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Landsat Offers Stunning Comparison Of Flooding

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posted on May, 21 2011 @ 10:02 PM
I was reading through the Nasa website and I came across this story. I found it interesting because I live in the Midwest and one of the local rivers is also flooded. This story offers a before and after picture of the flooding. I could not really find a thread that really interested me so I thought I would throw this out there for everyone to check out. No hit and run thread here, I have to work.

Extreme rainfall and heavy snowmelt have combined this spring to bring the Mississippi River roaring beyond its banks. While humans on the ground have scrambled to evacuate, build sandbag walls and taken dramatic measures not seen in decades – blowing levees and opening the Morganza Spillway – satellites have provided a distinct view of the extraordinary extent of the flooding.

The Landsat 5 satellite flew over the Mississippi on May 10, 2011, about eight days after the Army Corps of Engineers began blasting holes in earthen levees near Cairo, Illinois, when the river had reached a depth of 61 feet. Breaching the levee at the Birds Point-New Madrid floodway, where the Ohio and Mississippi rivers meet, allowed water to run onto 133,000 acres of designated floodway land. But the blasting protected about 2.4 million acres downriver, the Army Corps said.

Putting the May 10 image side-by-side with an image from April 2010 shows the dramatic extent of the flooding. At one spot along the Kentucky-Missouri border, the width of floodwaters stretches 13 miles. In Memphis, the depth of the floodwaters reached 48 feet, inches below a record set in 1937.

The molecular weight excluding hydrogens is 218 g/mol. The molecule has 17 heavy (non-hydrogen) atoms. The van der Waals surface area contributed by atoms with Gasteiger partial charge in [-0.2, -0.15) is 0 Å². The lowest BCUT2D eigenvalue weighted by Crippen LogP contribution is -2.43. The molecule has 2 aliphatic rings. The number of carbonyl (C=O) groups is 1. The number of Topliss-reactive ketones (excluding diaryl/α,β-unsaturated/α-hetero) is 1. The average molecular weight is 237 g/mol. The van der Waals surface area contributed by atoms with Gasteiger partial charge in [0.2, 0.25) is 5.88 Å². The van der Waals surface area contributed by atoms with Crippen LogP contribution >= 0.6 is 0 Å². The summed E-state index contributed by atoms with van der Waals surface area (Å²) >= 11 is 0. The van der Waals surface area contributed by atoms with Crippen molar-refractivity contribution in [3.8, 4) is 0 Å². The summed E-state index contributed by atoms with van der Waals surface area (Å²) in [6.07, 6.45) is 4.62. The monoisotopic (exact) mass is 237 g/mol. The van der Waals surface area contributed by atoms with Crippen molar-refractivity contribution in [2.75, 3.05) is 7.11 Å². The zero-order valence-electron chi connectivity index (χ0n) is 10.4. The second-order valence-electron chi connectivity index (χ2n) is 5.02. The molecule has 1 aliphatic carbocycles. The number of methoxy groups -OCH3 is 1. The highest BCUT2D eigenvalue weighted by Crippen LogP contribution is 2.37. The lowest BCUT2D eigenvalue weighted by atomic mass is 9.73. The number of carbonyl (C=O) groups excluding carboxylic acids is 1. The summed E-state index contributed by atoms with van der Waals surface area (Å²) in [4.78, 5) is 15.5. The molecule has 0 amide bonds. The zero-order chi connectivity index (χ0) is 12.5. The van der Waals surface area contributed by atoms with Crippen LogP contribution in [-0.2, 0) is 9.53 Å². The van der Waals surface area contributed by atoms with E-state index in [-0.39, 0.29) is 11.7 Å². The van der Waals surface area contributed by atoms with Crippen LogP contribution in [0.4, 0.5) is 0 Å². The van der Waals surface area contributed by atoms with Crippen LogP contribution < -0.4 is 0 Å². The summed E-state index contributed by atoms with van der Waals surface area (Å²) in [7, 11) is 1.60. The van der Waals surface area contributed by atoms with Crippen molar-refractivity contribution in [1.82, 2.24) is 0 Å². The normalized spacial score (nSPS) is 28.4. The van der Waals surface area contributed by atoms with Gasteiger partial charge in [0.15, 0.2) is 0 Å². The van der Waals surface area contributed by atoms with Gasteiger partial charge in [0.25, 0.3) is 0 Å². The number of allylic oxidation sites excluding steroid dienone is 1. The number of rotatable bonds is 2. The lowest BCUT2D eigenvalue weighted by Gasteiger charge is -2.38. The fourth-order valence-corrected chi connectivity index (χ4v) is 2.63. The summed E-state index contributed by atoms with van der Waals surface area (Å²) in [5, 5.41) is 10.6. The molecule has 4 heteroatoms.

Illinois, Indiana, Kentucky, Ohio, Pennsylvania and West Virginia – all of which at least partially drain to the Ohio and Mississippi rivers – each had their wettest April since 1895, according to NOAA's National Climatic Data Center. The 12 months from May 2010 to April 2011 were also the wettest on record for Minnesota, North Dakota and Wisconsin.

On May 14 – after this Landsat image was captured – the Army Corps opened the Morganza Spillway in Louisiana to relieve flooding.

Landsat is a joint mission between NASA and US Geological Survey, and is the longest-running Earth-observing satellite program. Landsat satellites have been orbiting continuously since 1972. The next satellite in the series is scheduled to launch in 2012 as part of the Landsat Data Continuity Mission (LDCM)..


I will post a couple of videos to give you an idea of how bad it really is. I feel for you folks a little south of me.

There is literally water everywhere. Hang in there it will get better,.... eventually.

I did do a search. There were no results for the title.( for all of the one was posted already folks

Here is the satellite photo one more time for reference. That is a whole lot of water.

Please no rapture or end of the world talk................ for a day or two.

posted on May, 21 2011 @ 10:15 PM
There is already a thread with extensive information concerning this flood and the levee's
you should have added the content of this thread as a post there.

SnF anyways...

Don't Be Distracted : The Real Problem = Historic Mississippi Flood/Intentional Levee Breach

posted on May, 21 2011 @ 10:32 PM
reply to post by EvolEric

I was not trying to take any kudos from your thread. It is quite lengthy and I wanted to refresh the minds of fellow members a bit.

Thank you for the S&F. I visited your thread and paid my dues.

ETA: I was just kidding about the dues.
edit on 21-5-2011 by liejunkie01 because: ETA

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